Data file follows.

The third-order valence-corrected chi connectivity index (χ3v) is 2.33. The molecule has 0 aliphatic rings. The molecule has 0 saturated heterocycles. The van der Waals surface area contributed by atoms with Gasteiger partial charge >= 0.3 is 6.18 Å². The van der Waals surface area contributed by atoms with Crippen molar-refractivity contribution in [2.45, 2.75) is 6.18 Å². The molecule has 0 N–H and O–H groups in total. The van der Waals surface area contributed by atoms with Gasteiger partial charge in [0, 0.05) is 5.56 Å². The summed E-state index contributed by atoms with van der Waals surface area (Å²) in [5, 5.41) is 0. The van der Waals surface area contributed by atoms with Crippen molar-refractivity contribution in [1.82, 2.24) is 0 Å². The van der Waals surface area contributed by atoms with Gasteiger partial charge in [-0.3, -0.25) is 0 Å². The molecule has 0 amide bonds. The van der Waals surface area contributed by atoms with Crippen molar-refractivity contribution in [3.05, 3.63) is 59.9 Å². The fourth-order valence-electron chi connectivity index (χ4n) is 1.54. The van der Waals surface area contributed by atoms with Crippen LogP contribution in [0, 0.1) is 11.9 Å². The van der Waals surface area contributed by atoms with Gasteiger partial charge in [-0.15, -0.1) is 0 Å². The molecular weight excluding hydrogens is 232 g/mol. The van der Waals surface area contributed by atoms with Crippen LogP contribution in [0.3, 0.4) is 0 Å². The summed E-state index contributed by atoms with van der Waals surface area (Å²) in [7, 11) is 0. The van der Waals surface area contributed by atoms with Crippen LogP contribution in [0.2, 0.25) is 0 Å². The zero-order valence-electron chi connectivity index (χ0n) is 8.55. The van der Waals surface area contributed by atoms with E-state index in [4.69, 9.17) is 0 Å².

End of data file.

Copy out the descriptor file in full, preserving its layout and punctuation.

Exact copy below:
The third-order valence-corrected chi connectivity index (χ3v) is 2.33. The molecule has 0 aliphatic rings. The molecule has 0 saturated heterocycles. The van der Waals surface area contributed by atoms with Gasteiger partial charge >= 0.3 is 6.18 Å². The van der Waals surface area contributed by atoms with Crippen molar-refractivity contribution in [2.45, 2.75) is 6.18 Å². The molecule has 0 N–H and O–H groups in total. The van der Waals surface area contributed by atoms with Gasteiger partial charge in [0, 0.05) is 5.56 Å². The summed E-state index contributed by atoms with van der Waals surface area (Å²) in [5, 5.41) is 0. The van der Waals surface area contributed by atoms with Crippen molar-refractivity contribution in [1.82, 2.24) is 0 Å². The van der Waals surface area contributed by atoms with Gasteiger partial charge in [-0.3, -0.25) is 0 Å². The molecule has 0 amide bonds. The van der Waals surface area contributed by atoms with Crippen molar-refractivity contribution in [3.05, 3.63) is 59.9 Å². The fourth-order valence-electron chi connectivity index (χ4n) is 1.54. The van der Waals surface area contributed by atoms with Crippen LogP contribution in [0, 0.1) is 11.9 Å². The van der Waals surface area contributed by atoms with Gasteiger partial charge in [-0.15, -0.1) is 0 Å². The molecular weight excluding hydrogens is 232 g/mol. The van der Waals surface area contributed by atoms with Crippen LogP contribution in [0.3, 0.4) is 0 Å². The summed E-state index contributed by atoms with van der Waals surface area (Å²) in [7, 11) is 0. The van der Waals surface area contributed by atoms with Crippen LogP contribution in [0.2, 0.25) is 0 Å². The zero-order valence-electron chi connectivity index (χ0n) is 8.55. The van der Waals surface area contributed by atoms with E-state index in [4.69, 9.17) is 0 Å².